Aristotle’s Privation and Possession Study Sections

    Aristotle has just finished explaining how a difference in contradictories shows a difference in meaning. Now he continues his discussion of the second tool by talking about how privation and possession show a difference in meaning. He does this in Topics, Book 1.

    Moreover, examine the case of terms that are opposed as privation and possession- for if the one term is used in more than one way, then so will the remaining term: e.g. if to perceive is used in more than one way, as applied to the soul and to the body, then to be imperceptive too will be used in more than one way, as applied to the soul and to the body. That the opposition between the terms now in question depends upon privation and possession is clear, since animals naturally possess each kind of perception, both as applied to the soul and as applied to the body.

    We should also consider the difference in meaning that is shown by a difference in what the privation means. A privation is something that something lacks that it should have. For example, we can speak of perception as it relates to the mind and to the body. A privation of perception is to fail to perceive because something is lacking. As it relates to the body, a privation of perception is blindness. But as it relates to the mind, we cannot speak of the mind as being blind except metaphorically. Instead we speak of the person as being slow, or stupid. Therefore, perception means something different when applied to the senses than it means when applied to the mind. We should see that privation is an opposite of the term.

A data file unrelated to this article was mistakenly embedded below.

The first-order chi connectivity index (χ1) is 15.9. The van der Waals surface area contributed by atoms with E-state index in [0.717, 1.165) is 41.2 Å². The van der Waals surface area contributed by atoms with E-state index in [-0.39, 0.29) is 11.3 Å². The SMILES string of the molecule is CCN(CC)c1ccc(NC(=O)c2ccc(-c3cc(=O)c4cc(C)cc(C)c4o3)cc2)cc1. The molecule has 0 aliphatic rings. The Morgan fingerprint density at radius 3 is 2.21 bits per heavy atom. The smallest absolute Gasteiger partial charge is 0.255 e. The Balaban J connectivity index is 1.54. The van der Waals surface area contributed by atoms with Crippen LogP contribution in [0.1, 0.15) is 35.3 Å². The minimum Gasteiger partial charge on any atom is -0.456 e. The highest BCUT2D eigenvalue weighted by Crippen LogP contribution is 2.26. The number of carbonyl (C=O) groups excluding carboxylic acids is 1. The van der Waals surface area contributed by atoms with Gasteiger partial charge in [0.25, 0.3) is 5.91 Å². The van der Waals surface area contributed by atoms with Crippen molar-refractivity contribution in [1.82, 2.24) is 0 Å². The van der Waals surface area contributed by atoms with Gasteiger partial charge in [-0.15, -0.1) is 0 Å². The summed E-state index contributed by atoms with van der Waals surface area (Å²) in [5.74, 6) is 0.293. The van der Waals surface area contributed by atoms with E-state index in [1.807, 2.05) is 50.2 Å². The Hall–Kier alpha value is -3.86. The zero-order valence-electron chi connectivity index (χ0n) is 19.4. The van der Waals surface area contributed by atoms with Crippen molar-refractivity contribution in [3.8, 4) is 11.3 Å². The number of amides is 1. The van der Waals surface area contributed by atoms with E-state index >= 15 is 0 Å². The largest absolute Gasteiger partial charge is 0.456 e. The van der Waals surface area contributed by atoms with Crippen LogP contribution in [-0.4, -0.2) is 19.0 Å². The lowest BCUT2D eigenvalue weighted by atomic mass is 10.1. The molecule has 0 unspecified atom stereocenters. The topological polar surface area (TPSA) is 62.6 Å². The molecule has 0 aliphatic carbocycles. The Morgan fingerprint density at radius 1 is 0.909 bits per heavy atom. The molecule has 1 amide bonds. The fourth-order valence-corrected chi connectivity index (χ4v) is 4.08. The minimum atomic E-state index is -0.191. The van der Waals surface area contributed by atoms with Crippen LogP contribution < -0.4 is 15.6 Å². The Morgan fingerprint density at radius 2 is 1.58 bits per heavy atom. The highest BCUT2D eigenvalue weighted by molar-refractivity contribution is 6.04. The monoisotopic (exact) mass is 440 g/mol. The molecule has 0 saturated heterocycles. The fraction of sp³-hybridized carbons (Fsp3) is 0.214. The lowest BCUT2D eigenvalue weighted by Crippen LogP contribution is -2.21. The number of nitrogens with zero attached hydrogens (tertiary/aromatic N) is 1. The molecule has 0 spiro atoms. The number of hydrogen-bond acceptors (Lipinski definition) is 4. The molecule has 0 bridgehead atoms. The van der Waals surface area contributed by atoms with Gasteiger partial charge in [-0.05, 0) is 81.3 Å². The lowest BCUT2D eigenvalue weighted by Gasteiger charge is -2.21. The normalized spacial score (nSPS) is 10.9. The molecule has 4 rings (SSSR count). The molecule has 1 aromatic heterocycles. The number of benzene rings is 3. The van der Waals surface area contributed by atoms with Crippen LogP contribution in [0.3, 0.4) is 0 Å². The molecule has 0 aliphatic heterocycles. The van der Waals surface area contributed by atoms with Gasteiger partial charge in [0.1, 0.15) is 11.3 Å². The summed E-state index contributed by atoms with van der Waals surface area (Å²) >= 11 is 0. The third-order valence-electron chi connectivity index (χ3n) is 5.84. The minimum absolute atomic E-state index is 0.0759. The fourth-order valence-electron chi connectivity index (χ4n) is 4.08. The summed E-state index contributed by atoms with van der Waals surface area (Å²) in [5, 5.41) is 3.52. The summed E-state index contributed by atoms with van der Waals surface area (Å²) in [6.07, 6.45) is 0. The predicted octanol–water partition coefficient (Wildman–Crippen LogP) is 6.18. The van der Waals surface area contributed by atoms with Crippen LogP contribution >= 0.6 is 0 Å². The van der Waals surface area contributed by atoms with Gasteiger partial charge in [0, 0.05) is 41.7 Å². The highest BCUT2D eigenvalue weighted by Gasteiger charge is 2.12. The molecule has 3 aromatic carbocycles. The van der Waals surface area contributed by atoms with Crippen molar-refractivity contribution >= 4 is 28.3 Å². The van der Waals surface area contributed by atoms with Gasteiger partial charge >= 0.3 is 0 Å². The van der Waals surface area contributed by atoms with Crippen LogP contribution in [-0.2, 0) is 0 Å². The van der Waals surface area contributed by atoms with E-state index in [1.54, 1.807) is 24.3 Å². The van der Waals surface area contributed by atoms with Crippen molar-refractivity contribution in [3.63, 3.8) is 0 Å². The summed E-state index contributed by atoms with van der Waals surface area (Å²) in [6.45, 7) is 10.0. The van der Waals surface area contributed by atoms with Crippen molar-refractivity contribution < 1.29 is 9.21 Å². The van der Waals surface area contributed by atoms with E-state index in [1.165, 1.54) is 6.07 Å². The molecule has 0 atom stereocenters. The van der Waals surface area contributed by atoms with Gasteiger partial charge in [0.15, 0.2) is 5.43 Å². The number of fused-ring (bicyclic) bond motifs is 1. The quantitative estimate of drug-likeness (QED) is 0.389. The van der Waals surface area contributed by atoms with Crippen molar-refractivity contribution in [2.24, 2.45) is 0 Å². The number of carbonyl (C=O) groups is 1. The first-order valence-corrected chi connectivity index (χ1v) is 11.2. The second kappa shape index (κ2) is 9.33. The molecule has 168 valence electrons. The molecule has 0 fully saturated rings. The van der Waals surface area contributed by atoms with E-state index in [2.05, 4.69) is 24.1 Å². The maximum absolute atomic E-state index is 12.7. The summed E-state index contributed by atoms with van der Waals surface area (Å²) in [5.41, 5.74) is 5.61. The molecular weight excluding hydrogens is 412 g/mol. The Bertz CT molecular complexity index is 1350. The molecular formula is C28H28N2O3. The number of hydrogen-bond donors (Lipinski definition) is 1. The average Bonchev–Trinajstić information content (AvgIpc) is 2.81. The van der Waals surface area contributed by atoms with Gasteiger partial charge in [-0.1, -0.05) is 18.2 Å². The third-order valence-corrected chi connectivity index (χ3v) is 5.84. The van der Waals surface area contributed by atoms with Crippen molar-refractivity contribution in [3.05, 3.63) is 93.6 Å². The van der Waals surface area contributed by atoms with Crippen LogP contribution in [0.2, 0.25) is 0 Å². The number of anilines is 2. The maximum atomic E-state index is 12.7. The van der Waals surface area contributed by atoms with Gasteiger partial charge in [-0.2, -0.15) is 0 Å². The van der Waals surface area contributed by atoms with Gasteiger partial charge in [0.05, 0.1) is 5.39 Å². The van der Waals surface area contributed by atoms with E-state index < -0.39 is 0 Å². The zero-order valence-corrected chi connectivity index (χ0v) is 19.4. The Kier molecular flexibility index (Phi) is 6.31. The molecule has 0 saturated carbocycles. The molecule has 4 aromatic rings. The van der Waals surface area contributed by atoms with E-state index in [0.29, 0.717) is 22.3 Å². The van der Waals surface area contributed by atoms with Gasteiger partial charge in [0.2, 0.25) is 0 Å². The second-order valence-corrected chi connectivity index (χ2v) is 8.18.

Next, Aristotle discusses how different forms of the word may indicate a difference in meaning.

    Tags: Aristotle’s TopicsGreek Philosophy
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